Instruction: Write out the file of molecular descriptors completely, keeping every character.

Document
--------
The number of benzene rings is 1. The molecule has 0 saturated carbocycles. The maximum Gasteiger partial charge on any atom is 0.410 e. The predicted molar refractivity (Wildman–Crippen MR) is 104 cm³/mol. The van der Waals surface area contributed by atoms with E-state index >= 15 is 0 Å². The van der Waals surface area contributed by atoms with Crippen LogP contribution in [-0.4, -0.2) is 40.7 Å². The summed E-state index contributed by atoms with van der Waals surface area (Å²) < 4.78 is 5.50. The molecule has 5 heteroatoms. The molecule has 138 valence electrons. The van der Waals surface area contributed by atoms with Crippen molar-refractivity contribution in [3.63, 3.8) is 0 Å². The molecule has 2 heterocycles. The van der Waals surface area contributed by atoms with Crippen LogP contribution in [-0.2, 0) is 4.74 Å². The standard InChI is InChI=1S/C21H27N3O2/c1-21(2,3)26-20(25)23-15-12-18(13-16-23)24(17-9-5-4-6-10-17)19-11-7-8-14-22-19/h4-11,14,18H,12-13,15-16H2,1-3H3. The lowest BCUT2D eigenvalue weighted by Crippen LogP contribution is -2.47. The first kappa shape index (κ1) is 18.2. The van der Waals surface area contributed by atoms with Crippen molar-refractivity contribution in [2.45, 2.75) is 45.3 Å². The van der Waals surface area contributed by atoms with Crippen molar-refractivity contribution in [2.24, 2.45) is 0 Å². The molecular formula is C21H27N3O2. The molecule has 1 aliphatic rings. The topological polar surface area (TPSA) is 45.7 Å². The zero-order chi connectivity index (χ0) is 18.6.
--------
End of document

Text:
The number of benzene rings is 1. The molecule has 0 saturated carbocycles. The maximum Gasteiger partial charge on any atom is 0.410 e. The predicted molar refractivity (Wildman–Crippen MR) is 104 cm³/mol. The van der Waals surface area contributed by atoms with E-state index >= 15 is 0 Å². The van der Waals surface area contributed by atoms with Crippen LogP contribution in [-0.4, -0.2) is 40.7 Å². The summed E-state index contributed by atoms with van der Waals surface area (Å²) < 4.78 is 5.50. The molecule has 5 heteroatoms. The molecule has 138 valence electrons. The van der Waals surface area contributed by atoms with Crippen molar-refractivity contribution in [3.63, 3.8) is 0 Å². The molecule has 2 heterocycles. The van der Waals surface area contributed by atoms with Crippen LogP contribution in [-0.2, 0) is 4.74 Å². The standard InChI is InChI=1S/C21H27N3O2/c1-21(2,3)26-20(25)23-15-12-18(13-16-23)24(17-9-5-4-6-10-17)19-11-7-8-14-22-19/h4-11,14,18H,12-13,15-16H2,1-3H3. The lowest BCUT2D eigenvalue weighted by Crippen LogP contribution is -2.47. The first kappa shape index (κ1) is 18.2. The van der Waals surface area contributed by atoms with Crippen molar-refractivity contribution in [2.45, 2.75) is 45.3 Å². The van der Waals surface area contributed by atoms with Crippen molar-refractivity contribution in [2.24, 2.45) is 0 Å². The molecular formula is C21H27N3O2. The molecule has 1 aliphatic rings. The topological polar surface area (TPSA) is 45.7 Å². The zero-order chi connectivity index (χ0) is 18.6.